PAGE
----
Shigella sonnei live vaccine candidate WRSS1, which had previously been tested on volunteers in the United States, Israel, and Thailand, was given orally to Bangladeshi adults and children to examine its safety, clinical tolerability, and immunogenicity. 39 adults and 64 children were enrolled in a randomized, placebo-controlled, dose-escalation, age-descending trial. Each adult group was given one dosage of 3×104, three doses of 3105, or three doses of 3106 colony-forming unit (CFU) of WRSS1 or a placebo. Each kid group got one dosage of 3×103, three doses of 3×104, three doses of 3×105, or three doses of 3106 CFU WRSS1 or placebo. In adults and children, WRSS1 induced generally modest and transitory reactogenicity. The vaccine was shed by 50% of adults in the 3 106 dose group, but not by children. At the highest dosage, all adults and 40% of children had a 4-fold rise in S. sonnei LPS-specific IgA antibodies in lymphocyte supernatant (ALS). At the same dosage, IgA seroconverted 63 percent of adults and 70 percent of children to LPS, whereas placebo seroconverted 33 percent of adults and 18 percent of children. Both the vaccinees and the placebos produced fecal IgA in response to LPS, showing that they had been exposed to Shigella infections for an extended period of time.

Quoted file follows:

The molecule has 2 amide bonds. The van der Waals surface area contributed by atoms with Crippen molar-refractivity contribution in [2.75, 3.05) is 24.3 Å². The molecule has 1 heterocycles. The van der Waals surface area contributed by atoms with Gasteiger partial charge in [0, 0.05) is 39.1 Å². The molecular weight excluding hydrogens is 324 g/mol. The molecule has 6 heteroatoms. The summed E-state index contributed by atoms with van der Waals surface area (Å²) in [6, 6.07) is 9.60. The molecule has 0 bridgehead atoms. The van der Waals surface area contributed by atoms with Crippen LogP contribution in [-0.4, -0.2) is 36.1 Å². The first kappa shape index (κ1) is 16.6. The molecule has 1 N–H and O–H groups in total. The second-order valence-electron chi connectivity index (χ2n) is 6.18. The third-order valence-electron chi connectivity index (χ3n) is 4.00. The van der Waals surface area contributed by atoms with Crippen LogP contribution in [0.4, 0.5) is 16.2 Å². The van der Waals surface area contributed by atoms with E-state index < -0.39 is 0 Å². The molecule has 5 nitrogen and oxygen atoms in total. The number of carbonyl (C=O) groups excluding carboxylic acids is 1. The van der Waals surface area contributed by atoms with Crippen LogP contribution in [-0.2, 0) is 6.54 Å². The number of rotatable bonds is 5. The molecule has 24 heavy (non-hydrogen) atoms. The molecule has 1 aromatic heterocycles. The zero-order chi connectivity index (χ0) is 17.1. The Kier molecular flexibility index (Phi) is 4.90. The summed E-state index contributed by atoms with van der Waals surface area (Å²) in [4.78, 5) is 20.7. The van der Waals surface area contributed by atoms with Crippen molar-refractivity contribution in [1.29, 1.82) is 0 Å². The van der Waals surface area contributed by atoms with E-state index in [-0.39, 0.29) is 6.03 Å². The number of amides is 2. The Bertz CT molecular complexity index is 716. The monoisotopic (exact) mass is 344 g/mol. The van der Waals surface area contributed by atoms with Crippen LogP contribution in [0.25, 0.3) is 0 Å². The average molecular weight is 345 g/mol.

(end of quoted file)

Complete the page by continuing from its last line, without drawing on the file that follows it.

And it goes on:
Finally, in adults and children in Bangladesh, WRSS1 was found to be safe up to 106 CFU doses and immunogenic. These findings suggest that live, oral Shigella vaccine candidates, including WRSS1, may be tested in toddlers and babies, the target group in an endemic setting.